V˙co 2 andV˙e kinetics during moderate- and heavyintensity exercise after acetazolamide administration Article (Web of Science)


  • The effect of carbonic anhydrase inhibition with acetazolamide (Acz) on CO2 output (V˙co 2) and ventilation (V˙e) kinetics was examined during moderate- and heavy-intensity exercise. Seven men [24 ± 1 (SE) yr] performed cycling exercise during control (Con) and Acz (10 mg/kg body wt iv) sessions. Each subject performed step transitions (6 min) in work rate from 0 to 100 W [below ventilatory threshold (<V˙eT)] and to an O2 uptake corresponding to ∼50% of the difference between the work rate atV˙eT and peak O2 uptake [above ventilatory threshold (>V˙eT)].V˙e and gas exchange were measured breath by breath. The time constant (τ) was determined for exercise <V˙eT by using a single-exponential model (fit between 20 s and end-exercise); the mean response time (MRT) was determined for exercise >V˙eT by using a three-component model (fit from the start of exercise).V˙co 2 kinetics were slower in Acz (<V˙eT, τ = 45 ± 6 s; >V˙eT, MRT = 75 ± 10 s) than Con (<V˙eT, τ = 34 ± 6 s; >V˙eT, MRT = 54 ± 7 s). During <V˙eT exercise,V˙e kinetics were slower in Acz (τ = 48 ± 6 s) than Con (τ = 34 ± 6 s), but >V˙eT kinetics were faster in Acz (MRT = 85 ± 17 s) than Con (MRT = 106 ± 16 s). Carbonic anhydrase inhibition slowedV˙co 2 kinetics during both moderate- and heavy-intensity exercise, demonstrating impaired CO2 elimination in the nonsteady state of exercise. The slowedV˙e kinetics in Acz during exercise <V˙eT is consistent with a mechanism coupling V˙e kinetics with the flow of CO2 to the lungs.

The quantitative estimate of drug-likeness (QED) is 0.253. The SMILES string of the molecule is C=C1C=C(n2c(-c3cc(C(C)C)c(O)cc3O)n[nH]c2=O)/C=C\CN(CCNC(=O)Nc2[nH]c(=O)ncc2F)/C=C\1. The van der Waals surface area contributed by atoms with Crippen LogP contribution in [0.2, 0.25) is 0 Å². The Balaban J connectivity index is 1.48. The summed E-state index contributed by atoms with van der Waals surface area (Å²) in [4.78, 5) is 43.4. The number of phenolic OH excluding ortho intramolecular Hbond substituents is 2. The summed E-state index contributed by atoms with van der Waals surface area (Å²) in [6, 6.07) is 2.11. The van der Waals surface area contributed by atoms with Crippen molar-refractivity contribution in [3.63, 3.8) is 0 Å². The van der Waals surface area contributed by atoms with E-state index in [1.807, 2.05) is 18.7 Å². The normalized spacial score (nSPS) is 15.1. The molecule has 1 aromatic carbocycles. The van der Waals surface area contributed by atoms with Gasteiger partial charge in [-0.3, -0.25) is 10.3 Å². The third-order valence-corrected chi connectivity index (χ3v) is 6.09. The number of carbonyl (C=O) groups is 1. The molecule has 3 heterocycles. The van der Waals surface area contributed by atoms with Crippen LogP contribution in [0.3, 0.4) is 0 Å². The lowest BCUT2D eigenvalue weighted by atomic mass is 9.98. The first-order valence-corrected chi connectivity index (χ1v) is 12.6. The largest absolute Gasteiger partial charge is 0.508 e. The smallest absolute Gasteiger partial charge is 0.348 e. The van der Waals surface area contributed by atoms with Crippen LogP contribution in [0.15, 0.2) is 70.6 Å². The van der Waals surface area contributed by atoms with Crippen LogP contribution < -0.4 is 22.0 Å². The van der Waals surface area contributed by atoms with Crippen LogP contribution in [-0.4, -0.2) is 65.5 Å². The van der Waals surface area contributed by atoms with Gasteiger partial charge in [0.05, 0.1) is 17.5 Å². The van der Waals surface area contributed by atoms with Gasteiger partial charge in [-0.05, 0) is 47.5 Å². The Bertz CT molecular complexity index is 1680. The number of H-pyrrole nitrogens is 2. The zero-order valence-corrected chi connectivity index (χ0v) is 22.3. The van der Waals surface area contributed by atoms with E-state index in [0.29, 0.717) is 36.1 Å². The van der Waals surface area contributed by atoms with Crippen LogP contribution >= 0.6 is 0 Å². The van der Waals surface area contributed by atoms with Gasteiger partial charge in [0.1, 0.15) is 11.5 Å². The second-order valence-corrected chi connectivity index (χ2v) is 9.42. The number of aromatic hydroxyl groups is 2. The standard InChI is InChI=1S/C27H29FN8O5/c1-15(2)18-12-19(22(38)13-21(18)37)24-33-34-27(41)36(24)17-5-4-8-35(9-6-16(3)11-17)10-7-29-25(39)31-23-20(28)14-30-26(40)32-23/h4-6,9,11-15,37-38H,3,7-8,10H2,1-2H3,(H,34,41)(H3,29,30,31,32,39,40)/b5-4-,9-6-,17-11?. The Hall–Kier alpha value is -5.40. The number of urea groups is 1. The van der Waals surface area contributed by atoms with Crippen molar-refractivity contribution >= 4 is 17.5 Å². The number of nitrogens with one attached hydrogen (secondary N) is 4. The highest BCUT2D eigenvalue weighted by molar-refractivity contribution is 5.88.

publication date

  • 1999

published in

number of pages

  • 9

start page

  • 1534

end page

  • 1543


  • 86


  • 5